today and earn 10% over the next year, you will have Rs.1100 one year from
today.
An investment can be described as perfect if it satisfies all the needs of all
investors. So, the starting point in searching for the perfect investment would be to
examine investor needs. If all those needs are met by the investment, then that
investment can be termed the perfect investment.

1.2. TYPES OF AN INVESTMENT AVENUE

Figure 1.1: Various Investment Alternatives

Figure 1.1 shows various investment alternatives which are explained


below. One can invest money in different types of instruments. These instruments
can be financial or non financial in nature. They are many factors that affect one`s
choice of investment. Millions of Indians buy Fixed Deposits, post office savings
certificates, stocks, bonds or mutual funds, purchase gold, silver, or make similar
Investments. They all have a reason for investing their Money. Let us first
understand the basics of some of some of the popular investment avenues.

1.3Non marketable financial assets: A good portion of financial assets is


represented by non marketable financial assets. These can be classified into the
following broad categories.

Bank deposits: The simplest of investment avenues, by opening a bank account


and depositing money in it one can make a bank deposit. There are various kinds
of bank accounts: current accounts, savings account and fixed deposit account.
The interest rate on fixed deposits various with the term of the deposit, in general
it is lower for fixed deposits for shorter term and higher for fixed deposits of longer
term. Bank deposits enjoy exceptionally high liquidity.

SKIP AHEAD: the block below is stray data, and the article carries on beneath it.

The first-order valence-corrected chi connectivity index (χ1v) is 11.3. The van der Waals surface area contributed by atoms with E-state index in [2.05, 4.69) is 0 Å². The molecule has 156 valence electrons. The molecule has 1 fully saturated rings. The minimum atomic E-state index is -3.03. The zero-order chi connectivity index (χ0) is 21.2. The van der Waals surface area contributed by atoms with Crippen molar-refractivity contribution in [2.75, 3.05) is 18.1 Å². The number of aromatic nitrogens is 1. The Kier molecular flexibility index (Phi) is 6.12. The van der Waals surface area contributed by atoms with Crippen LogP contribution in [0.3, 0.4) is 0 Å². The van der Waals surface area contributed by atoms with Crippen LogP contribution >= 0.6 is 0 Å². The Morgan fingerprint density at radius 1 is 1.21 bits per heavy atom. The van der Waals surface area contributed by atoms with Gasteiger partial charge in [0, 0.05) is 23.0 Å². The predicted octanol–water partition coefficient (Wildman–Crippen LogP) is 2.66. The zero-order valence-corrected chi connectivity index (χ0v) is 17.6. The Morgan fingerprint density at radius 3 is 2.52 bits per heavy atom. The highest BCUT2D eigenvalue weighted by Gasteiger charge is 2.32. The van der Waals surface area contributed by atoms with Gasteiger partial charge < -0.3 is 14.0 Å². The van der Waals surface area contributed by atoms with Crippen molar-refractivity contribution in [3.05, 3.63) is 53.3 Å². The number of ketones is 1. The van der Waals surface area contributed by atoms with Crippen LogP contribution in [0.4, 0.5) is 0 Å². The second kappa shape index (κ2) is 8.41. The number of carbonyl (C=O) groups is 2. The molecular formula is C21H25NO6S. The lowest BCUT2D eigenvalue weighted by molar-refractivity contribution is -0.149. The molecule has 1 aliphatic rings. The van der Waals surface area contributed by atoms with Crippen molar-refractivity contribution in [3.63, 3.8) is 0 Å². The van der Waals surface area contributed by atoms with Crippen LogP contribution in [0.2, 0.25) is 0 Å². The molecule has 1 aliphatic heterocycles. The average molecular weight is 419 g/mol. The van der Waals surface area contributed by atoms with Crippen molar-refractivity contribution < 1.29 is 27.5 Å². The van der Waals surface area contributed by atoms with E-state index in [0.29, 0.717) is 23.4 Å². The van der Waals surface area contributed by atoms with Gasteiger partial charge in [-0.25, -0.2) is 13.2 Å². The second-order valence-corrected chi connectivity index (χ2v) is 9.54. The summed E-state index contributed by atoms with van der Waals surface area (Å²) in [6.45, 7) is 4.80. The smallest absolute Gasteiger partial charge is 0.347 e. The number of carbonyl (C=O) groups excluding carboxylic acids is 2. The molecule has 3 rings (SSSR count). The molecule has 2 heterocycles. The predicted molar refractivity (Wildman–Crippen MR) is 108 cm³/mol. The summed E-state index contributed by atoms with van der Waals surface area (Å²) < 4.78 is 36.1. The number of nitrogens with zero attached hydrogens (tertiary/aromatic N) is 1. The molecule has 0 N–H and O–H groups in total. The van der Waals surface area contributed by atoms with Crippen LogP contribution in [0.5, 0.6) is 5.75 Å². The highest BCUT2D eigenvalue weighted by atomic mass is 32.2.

Post office savings account: A post office savings account is similar to a


savings bank account. The interest rate is percent for annum.

Post office time deposits (POTD`S): similar to fixed deposits of commercial


banks, POTD can be made In multiplies of 50 without any limit. The interest rates
on POTD`S are, in general, slightly higher than those on bank deposits. The
interest rate is calculated half-yearly and paid annually.

Monthly income scheme of the post office (MISPO): A popular scheme of the
post office, the MISPO is meant to provide regular monthly income to the
depositors. The term of the scheme is 6 years. The minimum amount of
investment is 1,000. The maximum investment can be 3, 00,000 in a single
account or 6, 00,000 in a joint account. The interest rate is 8.0 percent for annum,
payable monthly. A bonus of 10 percent is payable on maturity.

Kisan vikas patra (KVP): A scheme of the post office, for which the minimum
amount of investment is 1,000. There is no maximum limit. The investment
doubles in 8 years and 7 months. Hence the compound interest rate works out to
8.4 percent there is a withdrawal facility after 2 years 6 months.

National savings certificate: Issued at the post offices, national savings


certificate comes in denominations of 100, 500, 1000, 5000 and 10000. It has a
term of 6 years. Over his period Rs 100 becomes Rs. 160.1. Hence the
compound rate of return works out to 8.16 percent.

Company deposits: many companies large and small solicit fixed deposits from